• The Wipe N' Spray Fly Spray for Horses by Pyranha offers a ready-to-use citronella scented spray that protects against flies and is also an excellent grooming aid and coat conditioner.

  • Tri-Tec 14 Horse Fly Spray helps shield horses from horse, house, stable, face, horn and deer flies, gnats, mosquitoes, lice, ticks and deer ticks that may transmit Lyme disease. It’s a water-based formula with sunscreen that provides up to 14 days of fly control.

  • Nature's Defense Horse Fly Spray is an alcohol-free formula with a gentle blend of four essential oils (citronella, clove, mint and thyme). The non-greasy, non-irritating spray can be used on horses, ponies and foals. There’s zero preservatives, additives or artificial colors in this product.

  • Ecovet Fly Repellent is another natural product and it’s made in the U.S. Ecovet’s active ingredients are naturally derived fatty acids – not chemicals – and the repellent is safe for horses and cattle.


Horse Fly Masks and Leggings


Feed-Thru Supplements

  • Farnam’s highly palatable SimpliFly Feed-Thru Fly Control prevents the development of stable and house flies in manure of treated horses. It contains a fly-growth regulator, LarvaStop, that stops immature flies from developing into biting, breeding adults.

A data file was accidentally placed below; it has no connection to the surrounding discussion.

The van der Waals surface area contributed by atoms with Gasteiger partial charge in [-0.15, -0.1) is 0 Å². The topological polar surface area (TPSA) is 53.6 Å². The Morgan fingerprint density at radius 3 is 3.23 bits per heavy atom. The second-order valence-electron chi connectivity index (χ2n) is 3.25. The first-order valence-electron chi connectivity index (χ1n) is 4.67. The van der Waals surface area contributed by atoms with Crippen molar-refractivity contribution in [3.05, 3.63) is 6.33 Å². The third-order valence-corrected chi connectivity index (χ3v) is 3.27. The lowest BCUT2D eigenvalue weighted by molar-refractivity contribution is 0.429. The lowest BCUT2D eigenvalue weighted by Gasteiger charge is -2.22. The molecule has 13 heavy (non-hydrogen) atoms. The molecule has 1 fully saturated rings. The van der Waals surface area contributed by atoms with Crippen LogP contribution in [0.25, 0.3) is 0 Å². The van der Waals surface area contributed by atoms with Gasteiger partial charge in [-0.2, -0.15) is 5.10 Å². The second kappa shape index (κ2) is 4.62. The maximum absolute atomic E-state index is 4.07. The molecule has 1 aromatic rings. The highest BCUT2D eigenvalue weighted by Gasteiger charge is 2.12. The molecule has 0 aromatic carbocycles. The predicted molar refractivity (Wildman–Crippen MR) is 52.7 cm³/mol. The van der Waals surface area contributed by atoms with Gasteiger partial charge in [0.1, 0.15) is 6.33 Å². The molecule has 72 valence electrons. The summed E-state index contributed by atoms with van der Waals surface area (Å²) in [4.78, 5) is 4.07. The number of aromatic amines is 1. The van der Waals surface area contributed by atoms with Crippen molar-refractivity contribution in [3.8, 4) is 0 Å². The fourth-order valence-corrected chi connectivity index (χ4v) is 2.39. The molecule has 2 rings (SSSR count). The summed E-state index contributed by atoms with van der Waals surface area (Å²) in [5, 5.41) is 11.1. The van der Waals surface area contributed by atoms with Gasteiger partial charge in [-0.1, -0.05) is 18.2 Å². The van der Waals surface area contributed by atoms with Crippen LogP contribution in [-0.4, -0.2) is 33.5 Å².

• Another product that works from the inside out is Bug Check Feed Thru Fly Control Supplement. This chemical-free feed supplement for horses, cattle, alpacas, sheep and goats delivers natural insect control and enhances the animal's coat.


Horse Fly Traps 

  • The Captivator Fly Trap includes Starbar’s patented formula of feeding attractants plus a fly sex pheromone that flies can't resist. Hang it mid-level along fence lines for best results.

  • Hang or stake this Insecticide-free and odor-free EZ Trap Fly Trap from Starbar. These long-lasting, rain-proof adhesive traps attract more flies with no "fly trap" odor.

  • Starbar also created a Fly Stik Trap that’s great in stables and tack rooms. It’s free of hazardous chemicals and safe for use around animals, kids and food. Instead of poisons, it contains muscalure, a scientific formulation of a naturally secreted fly sex pheromone that doubles its attracting power.




Find Horse Fly Protection with PBS Animal Health

Don’t let horse flies “bite” into your summer fun! Keep those horses healthy, happy and trail-ready with top-quality brands like Absorbine, Farnam, Pyranha and more. See our full lineup of horse fly control products to help protect your horses today.